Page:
They’re Getting Offered Thousands Of Dollars For Their Homes. He Says They Deserve More.

By Blair Waltman-Alexin | Monday, June 24th 2024

Erik Vega learned a lot of things growing up in Dove Springs. Home ownership, he says, was not one of them.

“No one told us about equity, or stuff like that. We didn't know what a cash out refinance was, or be able to get a HELOC loan on your house,” Vega says. “That's why my phone rings so much … they want to know, what’s my property worth?”

Vega can answer those questions because he’s been working as a realtor since 2019. His niche is working with Dove Springs residents. Some are old acquaintances–high school friends and former neighbors–but others know Vega by his reputation: if you want to sell, he’s the guy who’s going to try to get you top dollar. That trustworthiness is what sets Vega apart in a market that he says is is rife with unscrupulous lenders and cash-for-homes deals.

“This is your house,” Vega says. “If anyone deserves to get all the money out of it, it is you.”

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A bright yellow home for sale in Dove Springs. Vega says he routinely hears about homeowners getting offers thousands of dollars below the home’s value.

Vega had no intentions of going into real estate. It wasn’t until Aaron Gordy, a local broker who worked with Vega’s father, suggested it that the idea began to take root. Initially Vega balked. He informed Gordy that he was about to start serving a prison sentence after being convicted of felony possession with intent to distribute.

“I said you’ve been an entrepreneur, but you’ve been in the wrong industry,” Gordy says.

An interesting thing had happened in his time away. In Austin’s booming housing market, investors were on the lookout for land to buy. Caught in the middle of these market drivers were family and friends Vega had grown up with, people that he says didn’t always know the true value of their home. Vega, newly licensed after defending himself in court against the Texas Real Estate Commission, now had a window into that world.

People were often surprised when he told them that in some cases, their homes were actually worth several thousand dollars more.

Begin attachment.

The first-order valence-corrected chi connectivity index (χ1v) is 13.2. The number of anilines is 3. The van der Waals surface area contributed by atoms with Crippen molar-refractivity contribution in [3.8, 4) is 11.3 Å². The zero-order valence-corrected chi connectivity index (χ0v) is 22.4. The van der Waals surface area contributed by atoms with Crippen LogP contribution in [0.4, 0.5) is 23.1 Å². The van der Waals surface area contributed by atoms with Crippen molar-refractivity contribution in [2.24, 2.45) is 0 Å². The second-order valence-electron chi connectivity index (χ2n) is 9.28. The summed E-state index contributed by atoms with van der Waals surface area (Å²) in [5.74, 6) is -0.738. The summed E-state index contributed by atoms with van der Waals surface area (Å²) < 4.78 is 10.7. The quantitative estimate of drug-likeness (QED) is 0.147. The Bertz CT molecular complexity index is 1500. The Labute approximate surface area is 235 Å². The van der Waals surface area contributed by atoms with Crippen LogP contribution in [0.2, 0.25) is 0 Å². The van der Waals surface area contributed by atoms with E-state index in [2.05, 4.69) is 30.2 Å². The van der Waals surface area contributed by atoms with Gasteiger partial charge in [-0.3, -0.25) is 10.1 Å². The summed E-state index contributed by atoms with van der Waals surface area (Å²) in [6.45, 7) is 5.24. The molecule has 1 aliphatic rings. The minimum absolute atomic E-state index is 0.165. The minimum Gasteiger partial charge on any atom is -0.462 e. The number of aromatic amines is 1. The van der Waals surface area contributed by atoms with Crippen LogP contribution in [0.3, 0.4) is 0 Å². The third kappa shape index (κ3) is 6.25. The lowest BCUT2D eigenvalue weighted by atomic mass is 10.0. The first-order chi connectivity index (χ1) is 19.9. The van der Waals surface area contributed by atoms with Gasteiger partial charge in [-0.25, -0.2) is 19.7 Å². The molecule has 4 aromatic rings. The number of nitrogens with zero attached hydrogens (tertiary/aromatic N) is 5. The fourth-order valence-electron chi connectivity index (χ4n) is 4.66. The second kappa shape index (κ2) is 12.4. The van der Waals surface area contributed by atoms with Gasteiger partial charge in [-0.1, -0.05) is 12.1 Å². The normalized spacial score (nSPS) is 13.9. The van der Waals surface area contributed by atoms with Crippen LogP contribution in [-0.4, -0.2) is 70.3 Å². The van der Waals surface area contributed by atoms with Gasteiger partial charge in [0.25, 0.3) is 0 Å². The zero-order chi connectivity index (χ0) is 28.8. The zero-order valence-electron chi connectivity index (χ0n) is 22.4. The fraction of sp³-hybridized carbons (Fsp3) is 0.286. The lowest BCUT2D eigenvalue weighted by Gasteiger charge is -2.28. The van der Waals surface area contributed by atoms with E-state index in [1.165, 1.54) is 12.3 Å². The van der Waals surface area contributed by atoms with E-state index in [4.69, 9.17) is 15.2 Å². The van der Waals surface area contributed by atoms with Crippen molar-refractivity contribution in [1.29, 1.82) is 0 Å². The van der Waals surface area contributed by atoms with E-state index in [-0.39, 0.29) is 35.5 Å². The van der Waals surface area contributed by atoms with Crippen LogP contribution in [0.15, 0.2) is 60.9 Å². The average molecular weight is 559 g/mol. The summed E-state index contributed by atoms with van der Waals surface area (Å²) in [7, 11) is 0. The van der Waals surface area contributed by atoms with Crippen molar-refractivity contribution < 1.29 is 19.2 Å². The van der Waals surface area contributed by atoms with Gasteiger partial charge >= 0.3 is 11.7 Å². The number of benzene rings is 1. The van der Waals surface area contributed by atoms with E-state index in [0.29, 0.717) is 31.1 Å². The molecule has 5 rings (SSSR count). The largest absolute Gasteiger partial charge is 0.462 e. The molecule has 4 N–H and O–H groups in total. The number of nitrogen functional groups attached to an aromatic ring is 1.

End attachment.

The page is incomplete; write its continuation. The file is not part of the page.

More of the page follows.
“And it blows your mind, like, what do you mean?” Vega says. “I'm like, yeah, that's what your house is worth. Not $100,000,” Vega says. “There’s nothing in Austin that starts with a one.”

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Vega (right) talks with a potential buyer.

Gordy says he’s seen how intense the Austin housing market has become since he started in the 90’s. He says offers often come from ‘shadow lenders’--wholesalers who find real estate for investors. These are often the groups behind the signs saying ‘we buy houses for cash.’ It can be appealing to homeowners because they can sell their house faster than they potentially could on the open market, and they’ll be paid in cash.

“They approach people in desperate situations, so they’ll go in and lowball them, and the seller may not even know better,” Gordy says. “That's the bad part of the real estate business.”

Even working with licensed realtors can prove challenging. Not only do Black and Latino households experience significant homeownership gaps compared to white families, they also don’t get as much money from selling a home. In a recent report, lending company Freddie Mac found that Black and Latino homeowners received lower appraisal values than the contract price more often than white applicants. They also found that gap increased if the census tract had a larger Black or Latino population. This underscores a recent U.S. Treasury post stating that Black and Latino residents earn roughly two to four percent less on home sales than white households. These are difficult barriers that can make a cash offer more appealing, says Gordy.

“So there’s a need but they precipitate those shenanigans,” Gordy says. “Trust and legitimacy is everything.”

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Vega works on a laptop during a lull in an open house. Many residents are offered immediate cash for their homes, which can sound more appealing than waiting for it to sell on the open market.

Vega found that Dove Springs residents had that trust in him.

“People trust me with their parents, their grandparents,” Vega says. “Even if we don't know each other, just the fact that I grew up here and I'm here and I can show people I sold this house over here.”

Vega says it saddens him to see longtime residents leaving Dove Springs, but he understands why they’re going. Increased property taxes and affordability issues have pressured many residents to relocate. Vega sees his job as making sure that if they want to leave, residents get what they’re due.

“You put blood, sweat and tears into this house,” Vega says. “If anybody deserves to get all the money out of it, it's you.”

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